As an internal facilitation and service design resource in the same agency where Child Protective Services (CPS) operates, I led a facilitation remotely to help more then ten employees from four different government and nonprofit organizations understand the process and systemic obstacles from separating children from their families (because of suspected abuse) and then them reuniting with quicker and with greater dignity.
Role: Lead Facilitator
Challenge: CPS, community partner organizations and other governmental bodies are involved when a child is removed from their home because of reported endangerment. These organizations wanted to improve the family reunification process. However, there was no shared understanding of the (un)connected experiences that a child, their parent/guardian and each stakeholder have in the reunification process. How could I co-produce with the project team each stakeholder’s respective service journey, systemic obstacles experienced and a prioritized list for them to address once the facilitation is done?
Strategy: The two managers, a third colleague and I, created a template for the facilitation. The managers identified each of the roles and organizations involved in the child removal and reunification process. We invited all to participate. My request for children and families to be there was unsuccessful. Our two, three-hour, facilitation sessions were followed by another hour-long session to prioritize the obstacles surfaced on the service journey map. The two managers helping to drive the project then learned of a multi-county project to work on this same issue and applied our insights to this broader effort.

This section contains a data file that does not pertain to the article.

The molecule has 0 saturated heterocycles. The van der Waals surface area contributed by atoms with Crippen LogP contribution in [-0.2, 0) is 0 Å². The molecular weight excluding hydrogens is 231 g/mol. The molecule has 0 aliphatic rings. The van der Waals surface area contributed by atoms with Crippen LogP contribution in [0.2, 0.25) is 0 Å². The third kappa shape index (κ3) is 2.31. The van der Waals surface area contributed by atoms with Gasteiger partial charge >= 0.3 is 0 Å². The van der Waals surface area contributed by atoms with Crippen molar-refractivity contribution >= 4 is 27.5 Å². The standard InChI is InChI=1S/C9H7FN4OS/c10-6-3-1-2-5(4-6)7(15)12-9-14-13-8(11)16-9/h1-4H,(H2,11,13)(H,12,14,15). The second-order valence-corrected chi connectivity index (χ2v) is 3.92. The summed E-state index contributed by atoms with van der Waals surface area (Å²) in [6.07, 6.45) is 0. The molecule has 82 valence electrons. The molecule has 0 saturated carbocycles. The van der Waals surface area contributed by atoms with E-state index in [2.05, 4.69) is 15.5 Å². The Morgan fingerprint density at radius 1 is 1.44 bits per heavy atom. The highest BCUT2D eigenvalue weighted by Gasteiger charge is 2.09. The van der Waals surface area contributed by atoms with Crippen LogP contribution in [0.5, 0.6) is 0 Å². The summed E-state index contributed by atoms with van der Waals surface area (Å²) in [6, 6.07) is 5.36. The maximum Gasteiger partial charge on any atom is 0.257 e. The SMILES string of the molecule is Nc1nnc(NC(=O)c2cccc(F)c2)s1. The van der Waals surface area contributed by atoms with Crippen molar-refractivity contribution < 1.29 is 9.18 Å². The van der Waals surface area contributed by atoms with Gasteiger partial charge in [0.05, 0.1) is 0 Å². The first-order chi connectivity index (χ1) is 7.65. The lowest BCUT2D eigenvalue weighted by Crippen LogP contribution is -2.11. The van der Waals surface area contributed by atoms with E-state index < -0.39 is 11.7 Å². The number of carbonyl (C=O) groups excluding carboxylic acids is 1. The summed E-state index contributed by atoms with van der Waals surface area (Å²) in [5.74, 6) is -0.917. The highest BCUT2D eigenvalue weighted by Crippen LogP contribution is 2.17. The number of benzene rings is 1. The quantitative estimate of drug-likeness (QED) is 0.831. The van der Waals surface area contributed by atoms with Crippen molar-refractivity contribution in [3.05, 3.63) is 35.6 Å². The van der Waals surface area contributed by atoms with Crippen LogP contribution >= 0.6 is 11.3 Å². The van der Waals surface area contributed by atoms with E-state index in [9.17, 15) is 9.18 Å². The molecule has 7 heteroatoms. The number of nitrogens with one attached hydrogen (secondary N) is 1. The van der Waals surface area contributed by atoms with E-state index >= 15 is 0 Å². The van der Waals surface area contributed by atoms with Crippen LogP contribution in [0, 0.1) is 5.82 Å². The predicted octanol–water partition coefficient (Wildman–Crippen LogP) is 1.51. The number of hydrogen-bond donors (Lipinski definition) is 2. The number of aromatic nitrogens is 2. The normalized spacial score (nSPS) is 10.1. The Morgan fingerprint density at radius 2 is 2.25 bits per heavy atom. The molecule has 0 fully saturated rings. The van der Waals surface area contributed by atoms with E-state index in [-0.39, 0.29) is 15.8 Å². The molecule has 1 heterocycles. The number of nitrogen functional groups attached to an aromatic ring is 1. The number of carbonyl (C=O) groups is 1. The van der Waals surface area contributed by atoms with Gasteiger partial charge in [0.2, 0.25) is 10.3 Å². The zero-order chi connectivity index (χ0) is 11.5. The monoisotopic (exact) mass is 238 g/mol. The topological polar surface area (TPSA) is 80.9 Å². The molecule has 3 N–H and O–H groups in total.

Equity Considerations: Participants came from a variety of demographic backgrounds and experiences working within the CPS system. Our equity-centered design approach attempted to honor their lived experiences as well as the families who were absent regrettably.
Outputs: (1) A hybrid service design blueprint and process map. (2) A prioritized list of obstacles in the service journey.
Impact: The participants had never collectively identified and attempted to fill the gaps in their assumptions about who was helping families and how. Quick wins were identified and made. The managers found the prioritized list from the facilitation provided focus for changes. They committed to working with their teams and families to test and implement improvements iteratively.